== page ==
Purdue spinout looks to commercialise flow batteries for electric cars

February 25, 2019 //By Nick Flaherty
Purdue spinout looks to commercialise flow batteries for electric cars
A professor from Purdue University in the US is looking to commercialise a membrane-free flow battery technology for electric cars, competing with European startups.

"The jump that this technology has made in the past two years is a testament to its value in changing the way we power our vehicles,” said John Cushman, Purdue University distinguished professor of earth, atmospheric and planetary sciences and a professor of mathematics (above). “It’s a game-changer for the next generation of electric cars because it does not require a very costly rebuild of the electric grid throughout the US.  Instead, one could convert gas stations to pump fresh electrolyte and discard depleted electrolyte and convert oil-changing facilities to anode replacing stations. It is easier and safer to use and is more environmentally friendly than existing battery systems.”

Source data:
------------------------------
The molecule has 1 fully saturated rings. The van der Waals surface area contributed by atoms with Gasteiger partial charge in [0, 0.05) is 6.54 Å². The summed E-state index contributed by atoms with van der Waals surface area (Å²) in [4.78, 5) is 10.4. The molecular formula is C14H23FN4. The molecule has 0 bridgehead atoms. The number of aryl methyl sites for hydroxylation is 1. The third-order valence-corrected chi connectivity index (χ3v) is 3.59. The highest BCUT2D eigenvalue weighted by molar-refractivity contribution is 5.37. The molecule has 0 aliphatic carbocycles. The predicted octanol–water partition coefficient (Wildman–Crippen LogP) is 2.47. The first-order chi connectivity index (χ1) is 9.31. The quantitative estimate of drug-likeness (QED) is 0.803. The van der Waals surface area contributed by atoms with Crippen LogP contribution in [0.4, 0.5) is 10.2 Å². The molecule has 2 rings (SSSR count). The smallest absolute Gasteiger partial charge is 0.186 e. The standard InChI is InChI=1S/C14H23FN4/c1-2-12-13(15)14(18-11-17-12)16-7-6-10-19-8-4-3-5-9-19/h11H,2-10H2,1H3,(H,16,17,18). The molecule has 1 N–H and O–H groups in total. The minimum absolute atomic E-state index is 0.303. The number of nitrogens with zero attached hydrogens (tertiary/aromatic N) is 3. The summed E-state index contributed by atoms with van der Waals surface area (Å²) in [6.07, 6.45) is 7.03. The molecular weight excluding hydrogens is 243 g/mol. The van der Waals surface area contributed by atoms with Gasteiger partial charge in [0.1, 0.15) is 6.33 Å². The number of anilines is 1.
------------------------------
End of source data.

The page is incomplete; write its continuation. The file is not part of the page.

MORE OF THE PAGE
Cushman and Eric Nauman, professor in mechanical engineering and biomedical engineering co-founded IFBattery to commercialize the technology.

The battery has the potential to generate enough energy to drive an electric car up to 3,000 miles using a patented liquid and anode technology that is safe and affordable for recharging electric and hybrid vehicle batteries by replacing the fluid in the batteries about every 300 miles through a process similar to refueling a car, and costing around $65 Every 3,000 miles, the anode material is replaced, taking less time than is needed to do an oil change.

“The battery does two things: it produces electricity and it produces hydrogen. That is important because most hydrogen-powered cars run on a 5,000 or 10,000 PSI [pounds per square inch] tank, which can be dangerous,” said Michael Dziekan, senior engineer for IFBattery. “This system generates hydrogen as you need it, so you can safely store hydrogen at pressures of 20 or 30 PSI instead of 10,000.”

The flow battery technology was first tested in scooters and then larger off-road vehicles. The next step will be industrial equipment and then automobiles, according to Cushman. 

Swiss flow battery deveoper NanoFlowCell has designed entire cars around its technology to demonstrate how it can be used. 

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